The Rockets’ Red Ink: from EELV to a Competitive Future for Space Launches
Dec 16/13: FY 2014 Production. United Launch Services LLC in Littleton, CO receives a $530.8 million firm-fixed-price contract modification (though $679 million in FY 2014 funds is committed immediately). They’ll produce the following configurations: Air Force Atlas V 501, Air Force Atlas V 511, Air Force Delta IV 4,2, Air Force Delta IV 5,4, and a National Reconnaissance Organization Delta IV Heavy.
It’s part of an existing sole-source contract that runs from FY 2014 through 2017, but orders for FY 2015-2019 will have to be exercised separately. Recall that the FY 2014 budget (q.v. April 10/13) begins a split between EELV Launch Capability (ELC) and Launch Services (ELS). This is the ELC award.
Work will be performed at Centennial, CO; Vandenberg AFB, CA; and Cape Canaveral Air Station, FL, and is expected to be complete by Q2 2018. The USAF’s Launch Systems Directorate at the Space and Missile Systems Center (SMC), Los Angeles AFB, CA manages the contract (FA8811-13-C-0003, PZ0001).
Dec 3/13: SpaceX GTO. SpaceX successfully launches a civil SES satellite into geostationary transfer orbit. SES-8 is the Falcon 9′s 1st GTO launch, the 1rst commercial flight from Cape Canaveral in over 4 years… and the 2nd of 3 certification flights needed to certify the Falcon 9 to fly EELV missions. Sources: SpaceX, “SpaceX Successfully Completes First Mission to Geostationary Transfer Orbit”.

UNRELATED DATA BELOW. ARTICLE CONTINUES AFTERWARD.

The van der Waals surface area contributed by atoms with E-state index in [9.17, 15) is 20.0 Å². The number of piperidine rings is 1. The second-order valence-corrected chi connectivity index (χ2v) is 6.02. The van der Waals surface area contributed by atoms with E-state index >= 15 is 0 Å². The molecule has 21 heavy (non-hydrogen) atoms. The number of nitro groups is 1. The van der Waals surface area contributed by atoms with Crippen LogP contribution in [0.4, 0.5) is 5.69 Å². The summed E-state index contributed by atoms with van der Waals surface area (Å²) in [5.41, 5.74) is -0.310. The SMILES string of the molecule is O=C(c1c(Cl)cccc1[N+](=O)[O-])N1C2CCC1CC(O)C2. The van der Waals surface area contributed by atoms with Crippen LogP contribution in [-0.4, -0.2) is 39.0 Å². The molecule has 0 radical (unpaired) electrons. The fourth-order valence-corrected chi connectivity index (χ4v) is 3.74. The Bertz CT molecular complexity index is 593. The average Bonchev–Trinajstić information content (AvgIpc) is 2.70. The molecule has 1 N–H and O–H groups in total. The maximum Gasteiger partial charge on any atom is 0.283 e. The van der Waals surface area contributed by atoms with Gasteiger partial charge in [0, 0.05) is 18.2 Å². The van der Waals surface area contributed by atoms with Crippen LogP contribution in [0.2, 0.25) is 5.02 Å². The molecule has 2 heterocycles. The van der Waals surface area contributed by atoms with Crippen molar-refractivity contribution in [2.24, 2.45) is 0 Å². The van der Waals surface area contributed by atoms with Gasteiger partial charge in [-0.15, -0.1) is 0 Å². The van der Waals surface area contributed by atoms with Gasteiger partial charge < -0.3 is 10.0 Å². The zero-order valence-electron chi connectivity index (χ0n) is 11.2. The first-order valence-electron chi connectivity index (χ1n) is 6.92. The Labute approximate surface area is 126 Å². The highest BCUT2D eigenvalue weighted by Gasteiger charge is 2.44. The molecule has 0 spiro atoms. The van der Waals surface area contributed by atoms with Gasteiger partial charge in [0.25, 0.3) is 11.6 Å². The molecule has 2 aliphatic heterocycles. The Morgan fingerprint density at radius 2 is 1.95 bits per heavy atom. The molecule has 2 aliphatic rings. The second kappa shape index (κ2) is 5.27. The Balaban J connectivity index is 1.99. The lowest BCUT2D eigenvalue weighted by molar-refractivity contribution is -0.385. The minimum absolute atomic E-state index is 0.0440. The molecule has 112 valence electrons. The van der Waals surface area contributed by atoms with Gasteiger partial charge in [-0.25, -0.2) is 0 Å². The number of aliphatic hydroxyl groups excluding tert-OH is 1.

The EELV program was designed to reduce the cost of government space launches through greater contractor competition, and modifiable rocket families whose system requirements emphasized simplicity, commonality, standardization, new applications of existing technology, streamlined manufacturing capabilities, and more efficient launch-site processing. Result: the Delta IV (Boeing) and Atlas V (Lockheed Martin) heavy rockets.
Paradoxically, that very program may have forced the October 2006 merger of Boeing & Lockheed Martin’s rocket divisions. Crosslink Magazine’s Winter 2004 article “EELV: The Next Stage of Space Launch” offers an excellent briefing that covers EELV’s program innovations and results, while a detailed National Taxpayer’s Union letter to Congress takes a much less positive view. This DID Spotlight article looks at the Delta IV and Atlas V rockets, emerging challengers like SpaceX and the new competition framework, and the US government contracts placed since the merger that formed the United Launch Alliance.
The EELV System
Military Satellite Payloads
EELV Budgets & Structure
Competition Again? The New “Open” Launch Framework
Going Forward: Block Buys in a Broader EELV Program
Contracts & Key Events
FY 2008 – 2009
FY 2006 – 2007
News & Views
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